Mr. HOLT. Mr. Speaker, I rise in opposition to the outsourcers' bill of rights.
This bill would be devastating to workers across this country and kick off a new race to the bottom. The outsourcers' bill of rights is a naked attempt to directly interfere in a pending Labor Relations Board case. Now, there is much to be said about workers' rights and the importance of protecting them; but in the short time I have, let me just say a little bit about what this means for the American economy.
It makes it easier to ship jobs overseas. It eliminates the only remedy to force companies to bring work back from overseas. Companies that make a commitment to the welfare of their employees--well-run companies--and make commitments to their home communities rather than shopping for the latest lowest pay scale someplace in the world actually do better in the long run.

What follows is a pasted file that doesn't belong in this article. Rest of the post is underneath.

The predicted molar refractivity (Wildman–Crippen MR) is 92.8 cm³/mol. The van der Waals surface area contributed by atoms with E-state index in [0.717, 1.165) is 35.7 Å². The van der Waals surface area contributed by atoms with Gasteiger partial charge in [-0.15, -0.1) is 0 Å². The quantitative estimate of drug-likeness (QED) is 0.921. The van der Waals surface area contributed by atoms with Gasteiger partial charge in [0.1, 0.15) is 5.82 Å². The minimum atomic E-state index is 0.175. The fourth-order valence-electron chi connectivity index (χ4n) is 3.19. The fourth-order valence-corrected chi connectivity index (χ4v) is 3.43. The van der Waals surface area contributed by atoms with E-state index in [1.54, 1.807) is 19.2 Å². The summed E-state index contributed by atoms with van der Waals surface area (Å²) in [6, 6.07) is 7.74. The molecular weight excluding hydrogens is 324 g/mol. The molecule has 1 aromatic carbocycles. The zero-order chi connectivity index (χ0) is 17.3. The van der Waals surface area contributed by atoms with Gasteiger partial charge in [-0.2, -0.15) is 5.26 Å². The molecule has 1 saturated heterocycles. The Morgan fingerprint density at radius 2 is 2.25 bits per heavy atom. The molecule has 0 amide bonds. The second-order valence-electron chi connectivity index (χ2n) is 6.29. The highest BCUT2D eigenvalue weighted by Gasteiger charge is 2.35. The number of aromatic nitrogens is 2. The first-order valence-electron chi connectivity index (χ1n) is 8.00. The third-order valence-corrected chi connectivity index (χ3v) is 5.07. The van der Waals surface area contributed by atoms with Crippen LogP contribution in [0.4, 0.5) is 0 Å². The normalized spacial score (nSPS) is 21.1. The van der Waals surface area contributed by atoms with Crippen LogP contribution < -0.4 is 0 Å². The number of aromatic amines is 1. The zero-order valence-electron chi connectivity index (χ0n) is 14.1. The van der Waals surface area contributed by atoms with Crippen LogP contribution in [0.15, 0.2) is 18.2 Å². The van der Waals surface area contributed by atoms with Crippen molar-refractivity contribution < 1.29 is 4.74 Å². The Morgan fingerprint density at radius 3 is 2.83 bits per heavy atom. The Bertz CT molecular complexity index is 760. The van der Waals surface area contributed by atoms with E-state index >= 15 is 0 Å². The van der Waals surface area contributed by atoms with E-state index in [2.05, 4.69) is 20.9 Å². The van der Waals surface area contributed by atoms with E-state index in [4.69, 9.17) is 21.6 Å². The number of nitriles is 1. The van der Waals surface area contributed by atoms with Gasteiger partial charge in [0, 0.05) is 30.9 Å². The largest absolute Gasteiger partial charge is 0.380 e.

So the outsourcers' bill of rights is not only contrary to the interest of workers; it's bad for our economy at large. We need to improve worker protections, not weaken them. Yet the majority party and the proponents of this bill continue their assault on the rights of working men and women. It doesn't create a single job.
With 25 million Americans unemployed or underemployed, the majority today continues their ``no jobs'' agenda, bringing to the floor a special interest that is dealing with one particular case rather than creating jobs. It is not good legislative policy to legislate on individual cases. I urge my colleagues to oppose the outsourcers' bill of rights.